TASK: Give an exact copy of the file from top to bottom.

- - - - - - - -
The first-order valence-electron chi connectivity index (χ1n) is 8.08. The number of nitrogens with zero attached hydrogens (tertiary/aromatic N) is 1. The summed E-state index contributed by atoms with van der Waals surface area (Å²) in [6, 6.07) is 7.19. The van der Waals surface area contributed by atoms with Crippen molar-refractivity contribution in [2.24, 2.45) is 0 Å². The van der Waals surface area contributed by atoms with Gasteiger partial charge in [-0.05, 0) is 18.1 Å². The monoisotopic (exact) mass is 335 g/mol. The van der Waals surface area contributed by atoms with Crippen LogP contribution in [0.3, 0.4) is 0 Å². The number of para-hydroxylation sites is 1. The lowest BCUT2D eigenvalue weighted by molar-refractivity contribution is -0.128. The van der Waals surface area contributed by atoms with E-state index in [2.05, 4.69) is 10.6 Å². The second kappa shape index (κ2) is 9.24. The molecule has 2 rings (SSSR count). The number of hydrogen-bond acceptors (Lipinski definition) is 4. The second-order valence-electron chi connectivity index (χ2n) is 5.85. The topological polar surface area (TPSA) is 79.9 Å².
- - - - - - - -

The first-order valence-electron chi connectivity index (χ1n) is 8.08. The number of nitrogens with zero attached hydrogens (tertiary/aromatic N) is 1. The summed E-state index contributed by atoms with van der Waals surface area (Å²) in [6, 6.07) is 7.19. The van der Waals surface area contributed by atoms with Crippen molar-refractivity contribution in [2.24, 2.45) is 0 Å². The van der Waals surface area contributed by atoms with Gasteiger partial charge in [-0.05, 0) is 18.1 Å². The monoisotopic (exact) mass is 335 g/mol. The van der Waals surface area contributed by atoms with Crippen LogP contribution in [0.3, 0.4) is 0 Å². The number of para-hydroxylation sites is 1. The lowest BCUT2D eigenvalue weighted by molar-refractivity contribution is -0.128. The van der Waals surface area contributed by atoms with E-state index in [2.05, 4.69) is 10.6 Å². The second kappa shape index (κ2) is 9.24. The molecule has 2 rings (SSSR count). The number of hydrogen-bond acceptors (Lipinski definition) is 4. The second-order valence-electron chi connectivity index (χ2n) is 5.85. The topological polar surface area (TPSA) is 79.9 Å².